The only practical alternative to BDFL is design by committee. For Anarki, the committee is anyone with git installed. Much as I love the work being done on Anarki, the model won't scale and either pg, nex3 or someone else will end up having to make the decisions.
So I'm sort of saying... it'll work out in the end, maybe.
The conflict I see is between pg releasing Arc at this very early stage because he found it useable vs you all going batsh*t over the volatility. You are both right! It is great that the users are chomping at the bit for something stable, but pg warned everyone that this was an experimental release and he planned to trash all our code at will. :)
Looking at Arc as a Lisp veteran I can assure you all that you totally need to reset your expectations and sign up for a fun exploration of a possible (emphasis on possible, because the more I learn of Lisp-1 the more I consider it a grave error) ... of a possible sweet spot in the abstract Lisp language space.
If Lisp-1 does turn out to be a grave error, it doesn't seem like it would be that difficult to either add the Scheme features that make Lisp-1 work, or turn it into a Lisp-2, given the side of the Arc codebase.
Right now, I'm just looking for the best Lisp to develop web applications with. Ruby on Rails is my benchmark, and I think it can be improved on with Lisp, but that remains conjecture at this point.
Just to be clear. I'm not asking for stability at this point. I agree that maintaining backward compatibility would waste time & effort. Arc can still evolve like crazy and break existing code, but it would be nice to have a way for the community to feed patches & bug fixes to pg besides the Arc forum.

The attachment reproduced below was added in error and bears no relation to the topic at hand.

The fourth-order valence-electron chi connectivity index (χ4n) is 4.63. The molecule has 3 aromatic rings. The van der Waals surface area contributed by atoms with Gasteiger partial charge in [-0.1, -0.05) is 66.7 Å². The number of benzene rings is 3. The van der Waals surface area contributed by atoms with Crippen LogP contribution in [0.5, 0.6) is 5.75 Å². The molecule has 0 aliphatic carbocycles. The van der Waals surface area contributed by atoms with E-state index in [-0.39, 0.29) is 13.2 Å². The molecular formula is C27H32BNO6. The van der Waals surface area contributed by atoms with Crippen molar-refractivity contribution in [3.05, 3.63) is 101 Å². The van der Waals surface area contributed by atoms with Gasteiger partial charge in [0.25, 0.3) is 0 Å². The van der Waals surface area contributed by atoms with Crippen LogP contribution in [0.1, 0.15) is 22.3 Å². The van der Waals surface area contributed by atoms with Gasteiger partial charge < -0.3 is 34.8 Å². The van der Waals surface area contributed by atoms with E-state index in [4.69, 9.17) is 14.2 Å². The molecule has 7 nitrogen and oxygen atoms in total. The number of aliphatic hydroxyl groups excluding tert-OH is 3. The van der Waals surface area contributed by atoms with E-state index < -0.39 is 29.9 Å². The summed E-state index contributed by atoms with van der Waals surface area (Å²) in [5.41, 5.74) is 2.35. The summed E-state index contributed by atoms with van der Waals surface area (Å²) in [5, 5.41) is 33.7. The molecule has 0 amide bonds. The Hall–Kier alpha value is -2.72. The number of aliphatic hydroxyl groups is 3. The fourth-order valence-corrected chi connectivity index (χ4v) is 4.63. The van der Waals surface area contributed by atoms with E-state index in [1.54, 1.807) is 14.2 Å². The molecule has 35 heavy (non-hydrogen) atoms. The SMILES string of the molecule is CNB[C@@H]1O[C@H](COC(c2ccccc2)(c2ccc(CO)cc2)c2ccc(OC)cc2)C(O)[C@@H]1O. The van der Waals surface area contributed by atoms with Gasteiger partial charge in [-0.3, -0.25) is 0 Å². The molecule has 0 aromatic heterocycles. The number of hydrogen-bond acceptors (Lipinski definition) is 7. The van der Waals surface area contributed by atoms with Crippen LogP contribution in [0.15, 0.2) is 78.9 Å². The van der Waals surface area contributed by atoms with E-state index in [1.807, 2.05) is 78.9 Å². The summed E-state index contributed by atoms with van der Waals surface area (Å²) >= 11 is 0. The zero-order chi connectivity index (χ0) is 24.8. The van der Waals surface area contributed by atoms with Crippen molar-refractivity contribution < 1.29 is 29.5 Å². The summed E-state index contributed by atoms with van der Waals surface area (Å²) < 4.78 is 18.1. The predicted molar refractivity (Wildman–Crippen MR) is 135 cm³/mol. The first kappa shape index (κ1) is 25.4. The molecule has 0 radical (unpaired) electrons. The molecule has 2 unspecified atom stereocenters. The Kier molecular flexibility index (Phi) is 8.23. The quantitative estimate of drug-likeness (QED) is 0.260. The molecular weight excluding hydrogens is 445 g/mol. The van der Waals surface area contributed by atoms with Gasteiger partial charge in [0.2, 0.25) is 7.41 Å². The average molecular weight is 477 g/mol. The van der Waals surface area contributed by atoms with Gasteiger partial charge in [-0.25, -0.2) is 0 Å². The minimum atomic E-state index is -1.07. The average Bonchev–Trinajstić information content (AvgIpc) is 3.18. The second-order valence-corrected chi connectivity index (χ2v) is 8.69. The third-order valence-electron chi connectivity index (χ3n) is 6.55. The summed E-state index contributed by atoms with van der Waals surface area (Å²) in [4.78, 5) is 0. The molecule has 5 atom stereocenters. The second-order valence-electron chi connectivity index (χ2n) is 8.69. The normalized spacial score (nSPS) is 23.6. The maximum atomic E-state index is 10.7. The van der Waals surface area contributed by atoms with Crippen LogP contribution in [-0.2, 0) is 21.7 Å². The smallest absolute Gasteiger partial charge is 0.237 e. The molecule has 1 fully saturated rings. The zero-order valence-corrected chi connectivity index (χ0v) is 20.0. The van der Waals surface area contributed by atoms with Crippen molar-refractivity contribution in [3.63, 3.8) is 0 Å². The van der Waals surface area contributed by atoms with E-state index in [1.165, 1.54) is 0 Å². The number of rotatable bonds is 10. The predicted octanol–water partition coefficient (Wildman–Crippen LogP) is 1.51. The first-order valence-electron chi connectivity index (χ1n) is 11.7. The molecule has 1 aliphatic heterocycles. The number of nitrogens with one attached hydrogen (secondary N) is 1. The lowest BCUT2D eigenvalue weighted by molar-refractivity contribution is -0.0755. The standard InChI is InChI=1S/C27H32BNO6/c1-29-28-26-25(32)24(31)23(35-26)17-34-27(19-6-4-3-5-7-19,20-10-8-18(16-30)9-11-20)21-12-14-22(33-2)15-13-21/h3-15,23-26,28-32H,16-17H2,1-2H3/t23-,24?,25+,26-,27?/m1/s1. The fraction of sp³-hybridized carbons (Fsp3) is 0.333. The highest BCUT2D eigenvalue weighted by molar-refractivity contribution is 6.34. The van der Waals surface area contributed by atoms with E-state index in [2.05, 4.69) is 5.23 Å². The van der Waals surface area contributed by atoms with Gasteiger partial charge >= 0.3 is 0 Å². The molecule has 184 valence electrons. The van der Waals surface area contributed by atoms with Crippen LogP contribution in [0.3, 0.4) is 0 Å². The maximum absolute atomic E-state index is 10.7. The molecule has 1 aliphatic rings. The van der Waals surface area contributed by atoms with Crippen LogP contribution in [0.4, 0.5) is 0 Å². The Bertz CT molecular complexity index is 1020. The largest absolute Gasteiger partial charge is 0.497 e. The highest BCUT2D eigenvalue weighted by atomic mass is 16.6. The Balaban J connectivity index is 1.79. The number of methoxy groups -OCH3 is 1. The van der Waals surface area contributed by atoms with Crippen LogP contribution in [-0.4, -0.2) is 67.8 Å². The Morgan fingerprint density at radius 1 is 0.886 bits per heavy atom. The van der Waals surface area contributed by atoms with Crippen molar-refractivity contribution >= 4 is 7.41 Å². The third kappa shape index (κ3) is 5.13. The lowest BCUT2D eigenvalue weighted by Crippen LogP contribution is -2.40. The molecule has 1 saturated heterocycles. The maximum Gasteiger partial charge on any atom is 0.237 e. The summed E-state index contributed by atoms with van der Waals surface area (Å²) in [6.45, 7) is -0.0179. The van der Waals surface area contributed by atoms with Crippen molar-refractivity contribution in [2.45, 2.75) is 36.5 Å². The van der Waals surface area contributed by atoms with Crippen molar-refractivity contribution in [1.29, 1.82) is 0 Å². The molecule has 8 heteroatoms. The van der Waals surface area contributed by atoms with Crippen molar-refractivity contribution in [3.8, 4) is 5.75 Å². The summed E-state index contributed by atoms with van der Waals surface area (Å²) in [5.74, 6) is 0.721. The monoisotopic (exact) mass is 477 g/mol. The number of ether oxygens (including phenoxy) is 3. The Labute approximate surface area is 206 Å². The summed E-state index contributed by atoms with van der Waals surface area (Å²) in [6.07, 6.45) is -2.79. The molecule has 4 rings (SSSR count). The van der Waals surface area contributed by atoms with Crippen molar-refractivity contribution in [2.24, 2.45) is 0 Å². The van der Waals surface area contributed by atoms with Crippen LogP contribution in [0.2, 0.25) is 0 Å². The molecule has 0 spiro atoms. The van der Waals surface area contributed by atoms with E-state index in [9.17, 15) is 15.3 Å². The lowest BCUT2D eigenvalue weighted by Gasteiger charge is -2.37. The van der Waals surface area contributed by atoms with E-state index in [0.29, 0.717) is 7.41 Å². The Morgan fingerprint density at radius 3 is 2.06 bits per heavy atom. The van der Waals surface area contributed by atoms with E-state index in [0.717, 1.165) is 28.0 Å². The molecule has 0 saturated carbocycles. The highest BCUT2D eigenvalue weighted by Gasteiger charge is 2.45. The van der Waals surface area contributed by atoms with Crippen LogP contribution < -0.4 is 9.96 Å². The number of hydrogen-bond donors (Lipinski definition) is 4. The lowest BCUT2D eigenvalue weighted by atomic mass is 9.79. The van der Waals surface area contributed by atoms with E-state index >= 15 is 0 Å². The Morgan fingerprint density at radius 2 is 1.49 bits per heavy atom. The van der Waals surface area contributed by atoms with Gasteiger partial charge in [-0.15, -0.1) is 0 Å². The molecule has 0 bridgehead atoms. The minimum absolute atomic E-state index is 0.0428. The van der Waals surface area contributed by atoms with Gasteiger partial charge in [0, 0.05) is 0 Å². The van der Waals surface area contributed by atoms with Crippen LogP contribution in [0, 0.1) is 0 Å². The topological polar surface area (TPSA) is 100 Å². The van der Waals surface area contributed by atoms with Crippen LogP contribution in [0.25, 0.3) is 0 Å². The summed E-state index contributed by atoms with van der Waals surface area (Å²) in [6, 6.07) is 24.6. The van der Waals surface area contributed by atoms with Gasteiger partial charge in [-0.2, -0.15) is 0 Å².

No, it does not work that way, although people who do not understand macros (such as Guido) live in fear of that hobgoblin.
Macros are not used to create unrecognizable languages. They are used when an API has grown to the point where writing the code to use it can be automated. That is probably hard to parse if you fear macros, because you can only fear macros if you do not know how they are used. But the idea is simple.
This little call tends to require this little call before it and this little call after it, or something like that. And this pattern appears often enough, or the Lisp developer recognizes it as the sort of thing that will appear again and again, and they just say, macro time!
They then give the macro a totally comprehensible name derived from the bits of the API being hit and, golly, no confusion.
The other time you see macros is in things like aif. There will only be so many of these, and they will confuse people not at all.
It seems to me some people want macros to be a problem. They never are.
We almost agree. :) I don't know, when they look at your functions do they know what they do? When they see a class name do they understand the class hierarchy? Or do they start browsing? As for repeat(i, limit) being banned, I presume because no one could guess what it does, well, I am looking at bartender's school. The more I learn about software the harder it is to work with some people. :) But I don't blame Dilbert on the C preprocessor.
LOL. I think the problem, partly, is the fact that we're attached to a Japanese company and the Japanese might not have that good a grasp of what "repeat" means (they tend to have a sneering attitude to anything non-Japanese, which means they suffer in the english-language department). I did manage to talk some guys into using repeat, but they got ordered by the Japanese to change it to "for", presumably because the Japanese knew "for", didn't know what "repeat" meant, and couldn't figure out how #define worked.
Edit: Too bad I'm a teetotaler, I'd have gone to bartender school too.